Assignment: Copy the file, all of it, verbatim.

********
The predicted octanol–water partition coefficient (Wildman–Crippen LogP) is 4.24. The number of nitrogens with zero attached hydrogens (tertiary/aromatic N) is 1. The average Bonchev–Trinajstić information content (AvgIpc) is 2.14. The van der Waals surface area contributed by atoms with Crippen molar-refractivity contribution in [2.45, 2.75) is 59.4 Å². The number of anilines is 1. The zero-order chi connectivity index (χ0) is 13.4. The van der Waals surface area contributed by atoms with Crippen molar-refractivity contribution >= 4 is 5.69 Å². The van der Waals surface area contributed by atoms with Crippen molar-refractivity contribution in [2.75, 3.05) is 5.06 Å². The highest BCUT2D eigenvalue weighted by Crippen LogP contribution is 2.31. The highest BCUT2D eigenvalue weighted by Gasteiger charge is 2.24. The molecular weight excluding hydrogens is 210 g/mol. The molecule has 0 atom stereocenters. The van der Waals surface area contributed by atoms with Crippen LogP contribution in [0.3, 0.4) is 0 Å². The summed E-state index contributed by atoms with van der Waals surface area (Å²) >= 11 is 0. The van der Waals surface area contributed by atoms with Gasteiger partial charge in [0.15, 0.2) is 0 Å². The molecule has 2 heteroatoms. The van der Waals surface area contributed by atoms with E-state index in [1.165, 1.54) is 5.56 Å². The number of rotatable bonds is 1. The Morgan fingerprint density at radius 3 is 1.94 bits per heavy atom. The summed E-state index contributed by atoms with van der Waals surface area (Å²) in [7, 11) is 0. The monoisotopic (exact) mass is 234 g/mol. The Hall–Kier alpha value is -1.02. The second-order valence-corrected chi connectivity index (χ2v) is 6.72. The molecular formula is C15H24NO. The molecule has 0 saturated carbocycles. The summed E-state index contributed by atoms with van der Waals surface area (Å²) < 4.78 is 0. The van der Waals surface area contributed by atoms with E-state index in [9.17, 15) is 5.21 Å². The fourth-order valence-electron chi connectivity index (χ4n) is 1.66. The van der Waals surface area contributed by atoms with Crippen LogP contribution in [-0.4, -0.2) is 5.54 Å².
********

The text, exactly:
The predicted octanol–water partition coefficient (Wildman–Crippen LogP) is 4.24. The number of nitrogens with zero attached hydrogens (tertiary/aromatic N) is 1. The average Bonchev–Trinajstić information content (AvgIpc) is 2.14. The van der Waals surface area contributed by atoms with Crippen molar-refractivity contribution in [2.45, 2.75) is 59.4 Å². The number of anilines is 1. The zero-order chi connectivity index (χ0) is 13.4. The van der Waals surface area contributed by atoms with Crippen molar-refractivity contribution >= 4 is 5.69 Å². The van der Waals surface area contributed by atoms with Crippen molar-refractivity contribution in [2.75, 3.05) is 5.06 Å². The highest BCUT2D eigenvalue weighted by Crippen LogP contribution is 2.31. The highest BCUT2D eigenvalue weighted by Gasteiger charge is 2.24. The molecular weight excluding hydrogens is 210 g/mol. The molecule has 0 atom stereocenters. The van der Waals surface area contributed by atoms with Crippen LogP contribution in [0.3, 0.4) is 0 Å². The summed E-state index contributed by atoms with van der Waals surface area (Å²) >= 11 is 0. The van der Waals surface area contributed by atoms with Gasteiger partial charge in [0.15, 0.2) is 0 Å². The molecule has 2 heteroatoms. The van der Waals surface area contributed by atoms with E-state index in [1.165, 1.54) is 5.56 Å². The number of rotatable bonds is 1. The Morgan fingerprint density at radius 3 is 1.94 bits per heavy atom. The summed E-state index contributed by atoms with van der Waals surface area (Å²) in [7, 11) is 0. The monoisotopic (exact) mass is 234 g/mol. The Hall–Kier alpha value is -1.02. The second-order valence-corrected chi connectivity index (χ2v) is 6.72. The molecular formula is C15H24NO. The molecule has 0 saturated carbocycles. The summed E-state index contributed by atoms with van der Waals surface area (Å²) < 4.78 is 0. The van der Waals surface area contributed by atoms with E-state index in [9.17, 15) is 5.21 Å². The fourth-order valence-electron chi connectivity index (χ4n) is 1.66. The van der Waals surface area contributed by atoms with Crippen LogP contribution in [-0.4, -0.2) is 5.54 Å².